Best to avoid all bar/street fights though. Even if you win there's no upside.

    #10 Posted: 29/8/2013 - 09:34

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  • LeonardCohe-
    n1

    Joined Travelfish
    24th July, 2012
    Posts: 2148
    Total reviews: 11

    "Don't you think whole life in the sterile basement of some hi-tech prison would be a better punishment?"

    but that can cost $3m to house these dirtbags. Western prisons are very expensive to run.

    #11 Posted: 29/8/2013 - 09:37

  • MADMAC

    Joined Travelfish
    6th June, 2009
    Posts: 6279
    Total reviews: 10

    "Don't you think whole life in the sterile basement of some hi-tech prison would be a better punishment? No martyrdom there."

    No. I think the death penalty for him is right and just. And I hope he's executed.

    "Do you know how the Thais view a death in a bar brawl? Is it seen as murder?"

    It's murder, but what level of murder I don't know. All murder is not the same.

    "Also seeing as it is farang v farang will they be less concerned with giving a heavy sentence?"

    The Thai justice system is more fair than people think it is.

    #12 Posted: 29/8/2013 - 11:04

  • sayadian

    Joined Travelfish
    15th January, 2008
    Posts: 1557

    'Even if you win there's no upside.'
    There is a type of brawler. He may not be big, he may not be good fighter but he's dangerous because he will never let it go.
    These are the dangerous ones.

    #13 Posted: 29/8/2013 - 11:57

  • MADMAC

    Joined Travelfish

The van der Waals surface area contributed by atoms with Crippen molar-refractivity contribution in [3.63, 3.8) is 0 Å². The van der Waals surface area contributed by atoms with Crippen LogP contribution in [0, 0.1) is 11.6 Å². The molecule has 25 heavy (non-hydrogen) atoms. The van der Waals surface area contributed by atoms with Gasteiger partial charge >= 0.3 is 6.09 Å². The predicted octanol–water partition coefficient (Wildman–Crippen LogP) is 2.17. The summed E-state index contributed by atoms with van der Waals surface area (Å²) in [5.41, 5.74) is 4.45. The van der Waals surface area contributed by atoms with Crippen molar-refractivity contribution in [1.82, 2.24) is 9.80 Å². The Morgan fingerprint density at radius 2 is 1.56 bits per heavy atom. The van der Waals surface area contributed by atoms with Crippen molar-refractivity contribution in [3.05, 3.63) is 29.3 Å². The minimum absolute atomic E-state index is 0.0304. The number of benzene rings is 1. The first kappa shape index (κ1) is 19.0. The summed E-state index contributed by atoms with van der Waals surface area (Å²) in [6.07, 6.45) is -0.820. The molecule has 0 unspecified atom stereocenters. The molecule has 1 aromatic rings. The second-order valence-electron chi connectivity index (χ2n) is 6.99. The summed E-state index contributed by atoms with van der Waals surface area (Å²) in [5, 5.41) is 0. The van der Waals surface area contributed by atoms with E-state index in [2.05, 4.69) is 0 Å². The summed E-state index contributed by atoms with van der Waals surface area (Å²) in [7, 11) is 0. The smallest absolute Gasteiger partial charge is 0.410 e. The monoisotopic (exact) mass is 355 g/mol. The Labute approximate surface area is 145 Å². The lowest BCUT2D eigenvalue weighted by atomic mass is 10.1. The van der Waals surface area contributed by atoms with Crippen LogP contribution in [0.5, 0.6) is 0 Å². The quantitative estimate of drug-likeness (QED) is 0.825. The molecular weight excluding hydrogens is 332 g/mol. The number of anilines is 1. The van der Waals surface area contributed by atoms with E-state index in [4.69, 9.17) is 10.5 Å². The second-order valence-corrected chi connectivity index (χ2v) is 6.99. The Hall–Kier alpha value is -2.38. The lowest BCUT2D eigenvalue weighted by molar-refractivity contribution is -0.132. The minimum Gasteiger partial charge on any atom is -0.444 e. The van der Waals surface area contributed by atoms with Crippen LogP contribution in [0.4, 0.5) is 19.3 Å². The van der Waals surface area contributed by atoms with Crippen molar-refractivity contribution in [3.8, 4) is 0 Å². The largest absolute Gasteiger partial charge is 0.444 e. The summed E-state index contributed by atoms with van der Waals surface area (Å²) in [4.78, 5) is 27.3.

6th June, 2009
    Posts: 6279
    Total reviews: 10

    I'm afraid I qualify for that kind of guy. I just can't let go.

    Tonight sparring in TKD I was sparring a guy coming in at 75kg. A black belt, very good skills, competing right now for Thai nationals. He hit me with a round kick right in the eye, and I just wouldn't back down. I just can't seem to do it. Eye is swollen almost shut now, and I still sparred him two more rounds. Trainer told me to stop, but nope, had to go on. Too stubborn for my own good.

    #14 Posted: 29/8/2013 - 12:01

  • neosho

    Joined Travelfish
    13th August, 2008
    Posts: 386

    Recently in Oklahoma City, 3 young men shot a young Australian in the back while he was jogging just because they wanted to see someone die. Since they are below the age of 18, I don't think they can be given the death penalty. Not for sure though. What's the Australian view of the death penalty?

    #15 Posted: 30/8/2013 - 10:09

  • LeonardCohe-
    n1

    Joined Travelfish
    24th July, 2012
    Posts: 2148
    Total reviews: 11

    Australia got rid of the death penalty many decades ago. Lots of people support it though.

    #16 Posted: 30/8/2013 - 11:31